Google first started their mobile-first indexing back in 2016. Back then, they stated that Google will begin the steps in the process of crawling websites from a mobile perspective first. This means that websites should make sure that their pages are consistent on desktop and mobile. When this was announced, people thought that Google will still index desktop versions of websites but in their update on March 2020, Google clarified that the update will only index mobile versions. This is why the update should be called mobile-only indexing rather than mobile-first.
It has to be in the (rendered / sstatic) HTML to be indexed.
I’m thinking we should just rename it to “mobile-only indexing” to make it clearer 🙂
— 🍌 John 🍌 (@JohnMu) October 14, 2020
Most internet users use mobile devices when browsing the web. According to Datarepotal, up to 92.6% use mobile devices to go online. This is why Google’s update to prioritise mobile-first makes sense. So what does this mean and how can it affect your website rankings?
Basically, this means that websites that are not optimised for mobile devices will not be indexed. The same goes for any content of a page that is not visible on mobile.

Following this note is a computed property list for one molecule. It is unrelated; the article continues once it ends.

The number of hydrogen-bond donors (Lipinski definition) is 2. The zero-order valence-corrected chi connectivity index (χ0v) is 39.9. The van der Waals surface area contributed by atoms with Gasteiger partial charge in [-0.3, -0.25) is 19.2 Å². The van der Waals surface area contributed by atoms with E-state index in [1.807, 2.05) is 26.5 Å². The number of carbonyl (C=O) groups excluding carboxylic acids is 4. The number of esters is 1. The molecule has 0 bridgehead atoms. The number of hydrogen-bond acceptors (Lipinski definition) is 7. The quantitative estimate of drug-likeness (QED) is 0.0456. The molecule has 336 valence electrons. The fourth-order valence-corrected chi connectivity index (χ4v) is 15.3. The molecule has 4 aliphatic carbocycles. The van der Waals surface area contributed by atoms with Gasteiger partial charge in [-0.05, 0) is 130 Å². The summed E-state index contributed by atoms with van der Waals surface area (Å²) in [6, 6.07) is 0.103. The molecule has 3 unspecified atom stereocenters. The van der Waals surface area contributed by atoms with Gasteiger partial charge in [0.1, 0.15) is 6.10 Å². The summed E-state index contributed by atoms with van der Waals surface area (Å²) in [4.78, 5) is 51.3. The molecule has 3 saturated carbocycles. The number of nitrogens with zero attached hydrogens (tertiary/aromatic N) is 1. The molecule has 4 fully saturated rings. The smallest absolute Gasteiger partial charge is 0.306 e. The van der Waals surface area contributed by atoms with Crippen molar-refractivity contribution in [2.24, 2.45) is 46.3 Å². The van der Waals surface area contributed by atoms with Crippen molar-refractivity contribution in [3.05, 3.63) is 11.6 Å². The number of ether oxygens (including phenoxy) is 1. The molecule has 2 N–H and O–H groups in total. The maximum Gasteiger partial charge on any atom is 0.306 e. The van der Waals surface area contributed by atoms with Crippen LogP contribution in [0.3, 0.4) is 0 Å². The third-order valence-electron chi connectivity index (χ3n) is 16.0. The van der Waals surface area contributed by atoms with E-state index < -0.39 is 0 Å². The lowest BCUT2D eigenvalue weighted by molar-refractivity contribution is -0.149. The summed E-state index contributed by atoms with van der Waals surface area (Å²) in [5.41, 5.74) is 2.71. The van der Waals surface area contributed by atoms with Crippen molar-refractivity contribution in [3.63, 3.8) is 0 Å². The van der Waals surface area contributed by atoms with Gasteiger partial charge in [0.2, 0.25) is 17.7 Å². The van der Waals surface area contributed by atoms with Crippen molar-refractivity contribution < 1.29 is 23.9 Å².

However, websites that use a separate m-dot domain for mobile may experience bugs. For example, when a desktop user goes to a website with an m-dot site, Google may not be able to send them to the desktop version of the page. Instead, they may be directed to the mobile version.
How to adapt to the Mobile-First Indexing?
There are ways to keep your SEO rankings after the update has been implemented.
- Mobile optimisation. The obvious one is to make sure that your website is mobile-friendly. Test your site responsiveness on all devices. Other methods of testing for mobile is by going to Google’s MobileFriendly Test. You can also check for all responsive devices by using the Chrome tool. Here’s how:
- In your Google Chrome browser, right-click on your mouse and choose Inspect.
- Then click the Toggle Device Toolbar and choose a device to check your web page’s responsiveness.
- Keep the same content on desktop and mobile. This is to avoid getting dropped in getting indexed. Do not hide any elements in the mobile version. Keep all the content such as headings, images, and copy consistent and smooth on all devices. This can be very challenging, especially on site with a lot of images or special layouts.
- Optimise your videos and images. Make sure that your graphics adjust correctly in any screen size. This will provide a good user experience and will help with your SEO.
- Always check that your mobile website can be crawled and indexed. Make sure that your URLs are not blocked with a disallow directive. You should also use the same meta tags on both mobile and desktop.
Google’s new ranking updates may be a little confusing. If you are worried about your website’s performance and don’t know how to handle these updates, you can request a Free Website Review and we’ll send you a report with our recommendations.